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What is that word that is used to say someone "takes advantage of the situation". This word usually has a mildly negative connotation. It is related to being clever.

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Is this a question or a riddle? –  Avner Shahar-Kashtan Aug 26 '12 at 7:25
As Barrie says, the person is an opportunist. What he does is exploit or capitalise on the situation. –  FumbleFingers Aug 26 '12 at 14:04

7 Answers 7

up vote 8 down vote accepted

The word closest to that definition is probably opportunist, although historically it has been used in a rather specialised sense.

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I feel that the word most closely associated with taking advantage of a situation is exploit which also carries a slightly negative connotation.

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Have you considered Exploitative?

exploiting or tending to exploit; especially : unfairly or cynically using another person or group for profit or advantage
"exploitative terms of employment"
"an exploitative film"

Merriam-Webster has its first-known use as 1885.

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Capitalise - draw advantages from; "he is capitalizing on her mistake"; "she took advantage of his absence to meet her lover"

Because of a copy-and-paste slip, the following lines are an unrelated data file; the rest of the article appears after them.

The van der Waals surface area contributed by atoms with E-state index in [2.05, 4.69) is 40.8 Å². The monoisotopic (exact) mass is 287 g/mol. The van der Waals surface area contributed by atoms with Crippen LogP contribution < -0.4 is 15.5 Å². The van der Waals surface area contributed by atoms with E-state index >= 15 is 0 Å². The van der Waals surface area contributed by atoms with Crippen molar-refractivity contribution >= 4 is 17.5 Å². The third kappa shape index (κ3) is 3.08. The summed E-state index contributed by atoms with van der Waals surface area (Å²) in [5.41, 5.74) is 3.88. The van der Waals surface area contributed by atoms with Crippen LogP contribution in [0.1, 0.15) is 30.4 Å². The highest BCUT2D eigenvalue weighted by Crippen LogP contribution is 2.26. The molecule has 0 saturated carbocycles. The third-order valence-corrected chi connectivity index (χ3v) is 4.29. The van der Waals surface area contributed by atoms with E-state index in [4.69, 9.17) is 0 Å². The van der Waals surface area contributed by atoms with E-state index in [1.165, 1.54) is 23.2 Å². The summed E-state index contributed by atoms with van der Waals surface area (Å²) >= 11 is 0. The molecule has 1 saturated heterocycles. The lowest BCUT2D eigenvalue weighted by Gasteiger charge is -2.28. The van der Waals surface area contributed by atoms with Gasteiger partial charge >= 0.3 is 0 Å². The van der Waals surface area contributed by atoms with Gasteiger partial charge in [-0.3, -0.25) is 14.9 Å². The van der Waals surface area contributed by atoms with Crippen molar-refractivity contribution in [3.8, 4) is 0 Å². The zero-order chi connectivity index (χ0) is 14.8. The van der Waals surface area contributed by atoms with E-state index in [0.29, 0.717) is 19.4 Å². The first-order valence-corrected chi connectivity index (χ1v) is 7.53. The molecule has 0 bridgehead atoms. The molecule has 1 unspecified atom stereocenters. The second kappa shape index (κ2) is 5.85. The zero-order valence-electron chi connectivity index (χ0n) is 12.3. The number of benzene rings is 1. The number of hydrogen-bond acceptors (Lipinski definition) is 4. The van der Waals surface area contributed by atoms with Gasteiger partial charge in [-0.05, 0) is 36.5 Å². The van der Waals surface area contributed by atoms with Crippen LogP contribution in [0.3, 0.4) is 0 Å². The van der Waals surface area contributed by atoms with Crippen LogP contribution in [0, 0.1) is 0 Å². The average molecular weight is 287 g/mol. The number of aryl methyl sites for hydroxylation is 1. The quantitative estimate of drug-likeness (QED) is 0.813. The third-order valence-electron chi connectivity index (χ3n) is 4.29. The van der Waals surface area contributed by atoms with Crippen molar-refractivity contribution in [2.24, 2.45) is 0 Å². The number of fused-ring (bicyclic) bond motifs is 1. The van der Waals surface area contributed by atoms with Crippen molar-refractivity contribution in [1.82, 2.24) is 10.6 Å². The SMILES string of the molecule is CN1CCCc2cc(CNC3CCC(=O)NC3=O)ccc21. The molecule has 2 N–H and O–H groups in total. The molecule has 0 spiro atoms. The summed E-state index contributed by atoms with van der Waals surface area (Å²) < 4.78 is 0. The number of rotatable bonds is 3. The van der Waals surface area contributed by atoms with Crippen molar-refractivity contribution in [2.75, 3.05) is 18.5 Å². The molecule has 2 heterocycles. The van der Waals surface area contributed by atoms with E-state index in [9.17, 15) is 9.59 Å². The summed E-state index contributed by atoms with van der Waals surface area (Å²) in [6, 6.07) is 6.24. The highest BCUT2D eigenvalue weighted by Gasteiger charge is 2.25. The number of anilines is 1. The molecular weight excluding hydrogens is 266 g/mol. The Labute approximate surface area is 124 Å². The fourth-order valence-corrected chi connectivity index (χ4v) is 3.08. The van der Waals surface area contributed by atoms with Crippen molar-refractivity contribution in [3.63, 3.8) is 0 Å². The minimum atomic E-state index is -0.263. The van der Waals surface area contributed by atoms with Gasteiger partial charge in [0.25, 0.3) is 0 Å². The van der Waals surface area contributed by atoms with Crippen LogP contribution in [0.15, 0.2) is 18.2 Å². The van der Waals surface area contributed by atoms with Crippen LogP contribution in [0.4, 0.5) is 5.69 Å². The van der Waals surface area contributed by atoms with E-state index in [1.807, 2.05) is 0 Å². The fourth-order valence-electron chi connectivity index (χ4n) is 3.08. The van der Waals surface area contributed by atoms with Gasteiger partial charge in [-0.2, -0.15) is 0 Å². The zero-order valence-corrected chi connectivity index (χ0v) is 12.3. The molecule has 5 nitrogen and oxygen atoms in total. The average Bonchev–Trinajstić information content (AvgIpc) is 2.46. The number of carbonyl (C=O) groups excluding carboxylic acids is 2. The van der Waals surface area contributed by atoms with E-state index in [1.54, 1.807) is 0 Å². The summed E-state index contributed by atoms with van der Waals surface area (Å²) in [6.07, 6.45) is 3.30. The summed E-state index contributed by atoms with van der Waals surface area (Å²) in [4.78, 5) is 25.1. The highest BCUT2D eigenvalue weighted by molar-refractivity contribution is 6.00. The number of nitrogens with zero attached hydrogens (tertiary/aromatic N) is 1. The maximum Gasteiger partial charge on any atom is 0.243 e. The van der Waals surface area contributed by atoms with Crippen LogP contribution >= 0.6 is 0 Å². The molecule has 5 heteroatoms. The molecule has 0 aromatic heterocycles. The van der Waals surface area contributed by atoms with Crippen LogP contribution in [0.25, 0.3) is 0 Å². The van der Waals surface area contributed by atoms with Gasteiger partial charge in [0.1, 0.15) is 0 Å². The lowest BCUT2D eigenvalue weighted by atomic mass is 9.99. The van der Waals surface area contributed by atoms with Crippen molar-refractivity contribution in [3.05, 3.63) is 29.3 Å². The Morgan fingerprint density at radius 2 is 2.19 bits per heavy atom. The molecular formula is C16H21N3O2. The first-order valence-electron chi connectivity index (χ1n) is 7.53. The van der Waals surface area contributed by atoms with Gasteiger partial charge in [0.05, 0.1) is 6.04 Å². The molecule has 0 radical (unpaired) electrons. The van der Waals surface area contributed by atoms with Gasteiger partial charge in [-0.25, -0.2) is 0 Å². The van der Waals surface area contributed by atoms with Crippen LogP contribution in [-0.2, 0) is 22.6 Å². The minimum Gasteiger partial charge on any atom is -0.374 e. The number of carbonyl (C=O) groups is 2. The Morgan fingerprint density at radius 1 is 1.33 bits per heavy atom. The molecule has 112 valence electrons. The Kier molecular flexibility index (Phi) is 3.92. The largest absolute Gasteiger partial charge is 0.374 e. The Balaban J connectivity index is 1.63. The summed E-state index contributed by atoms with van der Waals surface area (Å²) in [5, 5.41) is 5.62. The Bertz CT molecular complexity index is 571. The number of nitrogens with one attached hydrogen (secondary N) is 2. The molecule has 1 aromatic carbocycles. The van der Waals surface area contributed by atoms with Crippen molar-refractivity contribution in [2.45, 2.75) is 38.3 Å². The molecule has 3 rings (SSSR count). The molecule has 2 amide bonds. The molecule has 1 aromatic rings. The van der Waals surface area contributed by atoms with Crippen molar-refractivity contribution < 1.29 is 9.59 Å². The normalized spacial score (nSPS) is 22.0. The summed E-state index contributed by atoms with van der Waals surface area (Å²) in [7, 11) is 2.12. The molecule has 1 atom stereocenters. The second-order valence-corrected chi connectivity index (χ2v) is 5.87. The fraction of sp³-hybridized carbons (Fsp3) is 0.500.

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Cunning, which according to OED means:

1 having or showing skill in achieving one's ends by deceit or evasion: a cunning look came into his eyes.

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There is also hustler and wheeler dealer

hustler, wheeler dealer : a shrewd or unscrupulous person who knows how to circumvent difficulties

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For a word with less negative connotations, I would suggest the word astute.

Here's the definition from oxforddictionaries.com:

having or showing an ability to accurately assess situations or people and turn this to one’s advantage: an astute businessman

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